11. crcs

    crcs Formula 3
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    Diversity is an excuse for ignorance. If something is working well, STICK TO IT. Investment advisers push diversity only because they are afraid of loss potential. Its a terrible strategy. Stick to what works and what you have an edge in. If X is generating boatloads of cash for me, why would I waste time looking for Y, Z?
     
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  13. jsa330

    jsa330 F1 Veteran
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    vrsurgeon's post pretty well lays it all out.

    An accounting degree with good grades and CPA certification is a good choice...these can open a lot of doors.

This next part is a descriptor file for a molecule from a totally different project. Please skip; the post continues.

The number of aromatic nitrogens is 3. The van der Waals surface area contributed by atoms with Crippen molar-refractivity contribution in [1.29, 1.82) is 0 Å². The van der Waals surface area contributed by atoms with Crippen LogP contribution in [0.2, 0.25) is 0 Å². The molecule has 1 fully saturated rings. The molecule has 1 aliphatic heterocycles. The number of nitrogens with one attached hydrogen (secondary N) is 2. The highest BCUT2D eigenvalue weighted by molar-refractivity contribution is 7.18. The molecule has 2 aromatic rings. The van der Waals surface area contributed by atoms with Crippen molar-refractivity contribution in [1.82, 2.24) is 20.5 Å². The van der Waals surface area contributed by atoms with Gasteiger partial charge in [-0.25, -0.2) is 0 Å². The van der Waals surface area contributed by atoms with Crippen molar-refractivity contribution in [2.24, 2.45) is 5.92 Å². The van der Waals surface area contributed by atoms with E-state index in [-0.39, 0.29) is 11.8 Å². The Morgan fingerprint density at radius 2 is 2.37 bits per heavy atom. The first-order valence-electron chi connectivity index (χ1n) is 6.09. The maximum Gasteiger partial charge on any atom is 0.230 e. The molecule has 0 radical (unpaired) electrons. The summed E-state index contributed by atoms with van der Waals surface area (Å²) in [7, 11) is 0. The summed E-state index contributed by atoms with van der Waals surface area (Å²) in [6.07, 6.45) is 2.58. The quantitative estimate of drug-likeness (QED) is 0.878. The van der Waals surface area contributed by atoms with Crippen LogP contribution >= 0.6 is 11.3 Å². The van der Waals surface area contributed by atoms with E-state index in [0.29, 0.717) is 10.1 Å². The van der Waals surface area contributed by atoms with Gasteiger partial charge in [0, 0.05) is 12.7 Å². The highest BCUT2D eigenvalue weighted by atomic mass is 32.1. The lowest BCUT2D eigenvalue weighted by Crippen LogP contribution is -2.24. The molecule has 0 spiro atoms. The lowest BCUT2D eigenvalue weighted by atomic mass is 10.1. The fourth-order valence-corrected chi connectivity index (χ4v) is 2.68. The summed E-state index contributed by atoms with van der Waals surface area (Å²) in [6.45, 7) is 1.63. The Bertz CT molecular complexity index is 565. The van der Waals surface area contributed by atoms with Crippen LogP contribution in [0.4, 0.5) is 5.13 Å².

A few days ago, I was talking to a buddy at the gym. His son is working on a degree in chemical engineering at OU. Starting salaries for this degree are in the $85K range...if not 458 Italia money, still enough to get into a very decent late-model Ferrari.
     
  14. crcs

    crcs Formula 3
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    How is 85k enough to get into a late model Ferrari? I'm assuming you have a calender of every store sale, collect coupons, patch old clothing, vacation on youtube and eat out of cans then?
     
  15. jsa330

    jsa330 F1 Veteran
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    "Late model" was the wrong choice of words. I'm thinking along the lines of a 328, 348, or 355. A good example of any of these can be bought for the price of a new entry to mid level BMW. Maintenence and repairs are the bugger...better have a minimum of $10K+ cash available at all times.